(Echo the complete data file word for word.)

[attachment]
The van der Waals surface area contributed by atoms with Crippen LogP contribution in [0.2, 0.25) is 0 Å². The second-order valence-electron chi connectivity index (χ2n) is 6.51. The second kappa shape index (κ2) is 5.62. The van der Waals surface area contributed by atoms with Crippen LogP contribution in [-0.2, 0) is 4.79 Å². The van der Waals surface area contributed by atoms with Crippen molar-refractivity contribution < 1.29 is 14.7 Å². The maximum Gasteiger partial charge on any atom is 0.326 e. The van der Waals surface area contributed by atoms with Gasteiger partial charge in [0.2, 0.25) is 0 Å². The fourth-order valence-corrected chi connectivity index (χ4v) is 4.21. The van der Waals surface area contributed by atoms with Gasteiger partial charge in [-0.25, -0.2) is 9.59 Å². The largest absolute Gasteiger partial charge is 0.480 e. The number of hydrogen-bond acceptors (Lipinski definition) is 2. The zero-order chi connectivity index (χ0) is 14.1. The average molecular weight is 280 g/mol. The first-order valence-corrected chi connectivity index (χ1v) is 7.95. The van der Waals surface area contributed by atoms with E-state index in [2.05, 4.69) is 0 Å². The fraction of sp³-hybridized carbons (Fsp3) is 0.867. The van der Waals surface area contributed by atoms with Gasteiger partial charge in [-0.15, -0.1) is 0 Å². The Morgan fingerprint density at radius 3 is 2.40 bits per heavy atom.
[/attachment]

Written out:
The van der Waals surface area contributed by atoms with Crippen LogP contribution in [0.2, 0.25) is 0 Å². The second-order valence-electron chi connectivity index (χ2n) is 6.51. The second kappa shape index (κ2) is 5.62. The van der Waals surface area contributed by atoms with Crippen LogP contribution in [-0.2, 0) is 4.79 Å². The van der Waals surface area contributed by atoms with Crippen molar-refractivity contribution < 1.29 is 14.7 Å². The maximum Gasteiger partial charge on any atom is 0.326 e. The van der Waals surface area contributed by atoms with Gasteiger partial charge in [0.2, 0.25) is 0 Å². The fourth-order valence-corrected chi connectivity index (χ4v) is 4.21. The van der Waals surface area contributed by atoms with Gasteiger partial charge in [-0.25, -0.2) is 9.59 Å². The largest absolute Gasteiger partial charge is 0.480 e. The number of hydrogen-bond acceptors (Lipinski definition) is 2. The zero-order chi connectivity index (χ0) is 14.1. The average molecular weight is 280 g/mol. The first-order valence-corrected chi connectivity index (χ1v) is 7.95. The van der Waals surface area contributed by atoms with E-state index in [2.05, 4.69) is 0 Å². The fraction of sp³-hybridized carbons (Fsp3) is 0.867. The van der Waals surface area contributed by atoms with Gasteiger partial charge in [-0.15, -0.1) is 0 Å². The Morgan fingerprint density at radius 3 is 2.40 bits per heavy atom.